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Listen to and analyse lots of Classical music to get a feel for how Classical harmony works. It is usually pretty simple – don’t make it too complex.

Any chord sequence based on these three types of progression usually work well:

  • Primary chords (I V I, I IV I, I IV V etc.)
  • Circle of fifths-based progressions (e.g. ii-V-I or vi-ii-V-I but also any part of the full circle)
  • Falling thirds (e.g. I-vi, vi-IV, IV-ii)

Looking for some simple opening chord sequences to start off your piece? Try some of these:

  • I  V(6)  I
  • I  VI  V
  • I  ii  V  I
  • I  VI  IV V
  • I  vii6  I (or I vii I over a tonic pedal)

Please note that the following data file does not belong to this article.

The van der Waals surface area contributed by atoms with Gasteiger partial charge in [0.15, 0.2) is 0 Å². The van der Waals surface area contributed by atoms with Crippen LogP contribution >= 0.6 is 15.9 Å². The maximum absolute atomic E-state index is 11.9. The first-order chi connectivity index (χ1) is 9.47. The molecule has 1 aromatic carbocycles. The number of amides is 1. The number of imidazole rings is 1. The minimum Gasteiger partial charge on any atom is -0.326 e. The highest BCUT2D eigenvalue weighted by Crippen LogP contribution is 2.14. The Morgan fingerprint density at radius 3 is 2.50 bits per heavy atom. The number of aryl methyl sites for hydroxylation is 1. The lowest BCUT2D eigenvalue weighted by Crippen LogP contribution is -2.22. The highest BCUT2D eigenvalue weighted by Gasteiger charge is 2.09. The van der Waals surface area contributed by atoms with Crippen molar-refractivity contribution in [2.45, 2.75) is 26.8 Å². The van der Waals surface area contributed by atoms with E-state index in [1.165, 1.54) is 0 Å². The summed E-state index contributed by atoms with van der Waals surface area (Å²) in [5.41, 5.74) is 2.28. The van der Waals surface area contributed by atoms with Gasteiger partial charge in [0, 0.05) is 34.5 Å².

• I  IV6/4  I

Also you should look at cadential progressions, circle of fifths, parallel motion and progressions over a tonic pedal and dominant pedal. There are other handy things to do on the WCT fingerprints page as well.

DOs and DON’Ts

  • Use characteristic progressions at cadences (e.g. II6 V I and cadential 6/4s)
  • Root progressions using falling thirds (e.g. VI to IV and I to VI) are much more common than those using rising thirds.
  • I and VI are the best approach chords to II in the run up to a cadence
  • All other things being equal, it is a good idea to keep a root position I on the first strong beat of a phrase
  • Be wary of second inversions. They are rare except for the following:
    • cadential 6/4 onto V
    • second inversion chord IV alternating with chord I
  • Avoid progressions using II other than as an approach chord to V. Chord IIb can also be used as an approach to a cadential 6/4.
  • Don’t use III other than 1) as an approach to VI or 2) as part of a sequence between II and IV
  • Chord VI in usually in root position
  • Don’t use VII other than as VII6 resolving either to I or I6